Philip Hammond will use a speech in Germany tonight to urge European Union governments to make the case publicly for a close future relationship with Britain after Brexit, saying: “It takes two to tango.”
Speaking in Berlin, at a conference hosted by the newspaper Die Welt, the chancellor will accuse Britain’s negotiating partners of giving “little, if any signal”, of how the other member states want to work with Britain after the “implementation period” that will start in March 2019.
“They say it takes two to tango. Both sides need to be clear about what they want from a future relationship,” he will say.
“I know the repeated complaint from Brussels has been that the UK hasn’t made up its mind what type of relationship it wants, but in London, many feel that we have little, if any, signal of what future relationship the EU27 would like to have with a post-Brexit Britain,” he will say.
He will suggest there has been a “marked asymmetry”, between the “enthusiasm” expressed by non-EU countries keen to strike future trade deals with the UK and what he will call “the relative silence, in public at least, from Europe on what the EU wants our future relationship to look like”.
Theresa May’s cabinet held its first formal discussion of the so-called “end state” for the Brexit talks before Christmas, with rival camps favouring a closer, Norway-style relationship and the looser “Canada plus” approach favoured by the Brexitsecretary, David Davis.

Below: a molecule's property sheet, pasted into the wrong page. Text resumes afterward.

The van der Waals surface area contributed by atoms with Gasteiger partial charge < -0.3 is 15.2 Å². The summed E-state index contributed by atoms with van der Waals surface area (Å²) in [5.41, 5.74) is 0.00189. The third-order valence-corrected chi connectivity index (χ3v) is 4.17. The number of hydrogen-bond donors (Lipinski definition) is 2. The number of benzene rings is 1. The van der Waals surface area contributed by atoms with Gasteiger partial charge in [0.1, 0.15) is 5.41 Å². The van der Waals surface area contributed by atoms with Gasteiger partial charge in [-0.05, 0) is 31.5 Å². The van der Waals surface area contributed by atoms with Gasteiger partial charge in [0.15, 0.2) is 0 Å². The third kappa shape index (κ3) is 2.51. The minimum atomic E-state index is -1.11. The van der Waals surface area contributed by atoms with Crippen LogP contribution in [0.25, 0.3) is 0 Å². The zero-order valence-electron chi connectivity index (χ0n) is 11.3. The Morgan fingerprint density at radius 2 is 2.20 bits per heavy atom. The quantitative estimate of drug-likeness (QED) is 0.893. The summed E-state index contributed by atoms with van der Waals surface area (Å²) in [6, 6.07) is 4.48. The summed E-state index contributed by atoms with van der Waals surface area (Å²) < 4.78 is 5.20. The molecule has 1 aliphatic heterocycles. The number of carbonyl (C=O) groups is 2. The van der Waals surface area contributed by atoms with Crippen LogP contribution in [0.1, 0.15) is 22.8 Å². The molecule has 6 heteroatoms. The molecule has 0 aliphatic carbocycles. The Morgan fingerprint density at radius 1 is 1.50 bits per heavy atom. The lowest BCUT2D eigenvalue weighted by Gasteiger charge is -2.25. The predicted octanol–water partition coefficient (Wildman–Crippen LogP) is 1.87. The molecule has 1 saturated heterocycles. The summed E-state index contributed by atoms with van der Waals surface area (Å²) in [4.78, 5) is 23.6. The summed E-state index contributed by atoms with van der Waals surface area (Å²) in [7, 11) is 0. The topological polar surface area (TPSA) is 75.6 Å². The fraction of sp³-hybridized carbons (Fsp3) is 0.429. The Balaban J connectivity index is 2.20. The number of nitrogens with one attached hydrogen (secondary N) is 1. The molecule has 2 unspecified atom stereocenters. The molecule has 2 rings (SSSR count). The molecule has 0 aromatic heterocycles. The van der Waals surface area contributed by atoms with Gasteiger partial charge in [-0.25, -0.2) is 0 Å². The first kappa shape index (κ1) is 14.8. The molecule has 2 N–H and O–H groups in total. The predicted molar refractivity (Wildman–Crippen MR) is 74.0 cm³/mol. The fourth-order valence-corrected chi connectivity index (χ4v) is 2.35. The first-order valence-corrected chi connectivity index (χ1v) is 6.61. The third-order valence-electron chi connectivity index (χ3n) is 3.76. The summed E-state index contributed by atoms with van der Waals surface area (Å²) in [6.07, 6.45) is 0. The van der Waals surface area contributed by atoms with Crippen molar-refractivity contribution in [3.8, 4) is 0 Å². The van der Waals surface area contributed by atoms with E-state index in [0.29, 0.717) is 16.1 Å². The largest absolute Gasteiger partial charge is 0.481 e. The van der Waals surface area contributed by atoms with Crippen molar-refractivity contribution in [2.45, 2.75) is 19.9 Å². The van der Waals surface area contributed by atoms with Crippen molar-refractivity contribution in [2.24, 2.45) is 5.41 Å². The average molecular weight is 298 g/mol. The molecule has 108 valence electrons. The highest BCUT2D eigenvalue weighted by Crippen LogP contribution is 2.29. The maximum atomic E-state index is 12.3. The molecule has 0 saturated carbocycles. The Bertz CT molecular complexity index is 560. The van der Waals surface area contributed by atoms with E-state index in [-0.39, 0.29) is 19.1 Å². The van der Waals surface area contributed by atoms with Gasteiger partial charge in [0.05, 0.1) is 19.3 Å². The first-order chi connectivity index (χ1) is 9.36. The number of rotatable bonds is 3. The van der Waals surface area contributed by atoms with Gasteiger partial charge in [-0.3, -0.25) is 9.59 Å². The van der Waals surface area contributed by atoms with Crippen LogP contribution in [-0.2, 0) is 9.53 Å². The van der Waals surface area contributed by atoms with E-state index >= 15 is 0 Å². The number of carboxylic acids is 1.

Hammond is widely seen as an advocate for the closest possible relationship with the EU27, but in his speech, he will urge other countries to make the case publicly for a mutually beneficial deal.
“I am saying this to you tonight, because I fear that many EU opinion-formers see this as a question only for British politicians, for British voters to resolve, before they engage with the EU27,” he will say.
He will argue that by “signalling a willingness to work together”, Britain’s EU partners could, “send a message to the British people which will resonate as they consider the options for their future”.
The EU’s chief negotiator, Michel Barnier, has repeatedly complained of a lack of clarity on Britain’s hopes for the outcome of the talks.
Negotiations are now continuous, with officials shuttling backwards and forwards to Brussels, though the EU27 have not yet agreed their negotiating guidelines for the “implementation period” that will begin in March next year.